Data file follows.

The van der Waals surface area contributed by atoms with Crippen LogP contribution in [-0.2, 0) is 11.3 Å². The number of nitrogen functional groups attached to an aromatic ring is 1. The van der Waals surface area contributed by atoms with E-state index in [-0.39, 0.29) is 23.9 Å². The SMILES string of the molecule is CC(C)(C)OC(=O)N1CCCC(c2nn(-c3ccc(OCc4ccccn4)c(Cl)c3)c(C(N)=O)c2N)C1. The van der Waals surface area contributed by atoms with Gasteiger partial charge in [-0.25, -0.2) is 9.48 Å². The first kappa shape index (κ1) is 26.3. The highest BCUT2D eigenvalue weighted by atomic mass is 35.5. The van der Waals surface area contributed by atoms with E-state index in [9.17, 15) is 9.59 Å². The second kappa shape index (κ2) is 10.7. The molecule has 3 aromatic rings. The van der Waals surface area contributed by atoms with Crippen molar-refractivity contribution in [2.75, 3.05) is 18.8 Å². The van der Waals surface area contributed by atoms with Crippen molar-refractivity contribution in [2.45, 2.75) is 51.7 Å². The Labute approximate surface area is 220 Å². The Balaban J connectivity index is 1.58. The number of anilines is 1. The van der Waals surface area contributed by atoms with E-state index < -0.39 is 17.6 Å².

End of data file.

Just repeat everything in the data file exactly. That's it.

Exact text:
The van der Waals surface area contributed by atoms with Crippen LogP contribution in [-0.2, 0) is 11.3 Å². The number of nitrogen functional groups attached to an aromatic ring is 1. The van der Waals surface area contributed by atoms with E-state index in [-0.39, 0.29) is 23.9 Å². The SMILES string of the molecule is CC(C)(C)OC(=O)N1CCCC(c2nn(-c3ccc(OCc4ccccn4)c(Cl)c3)c(C(N)=O)c2N)C1. The van der Waals surface area contributed by atoms with Gasteiger partial charge in [-0.25, -0.2) is 9.48 Å². The first kappa shape index (κ1) is 26.3. The highest BCUT2D eigenvalue weighted by atomic mass is 35.5. The van der Waals surface area contributed by atoms with E-state index in [9.17, 15) is 9.59 Å². The second kappa shape index (κ2) is 10.7. The molecule has 3 aromatic rings. The van der Waals surface area contributed by atoms with Crippen molar-refractivity contribution in [2.75, 3.05) is 18.8 Å². The van der Waals surface area contributed by atoms with Crippen molar-refractivity contribution in [2.45, 2.75) is 51.7 Å². The Labute approximate surface area is 220 Å². The Balaban J connectivity index is 1.58. The number of anilines is 1. The van der Waals surface area contributed by atoms with E-state index < -0.39 is 17.6 Å².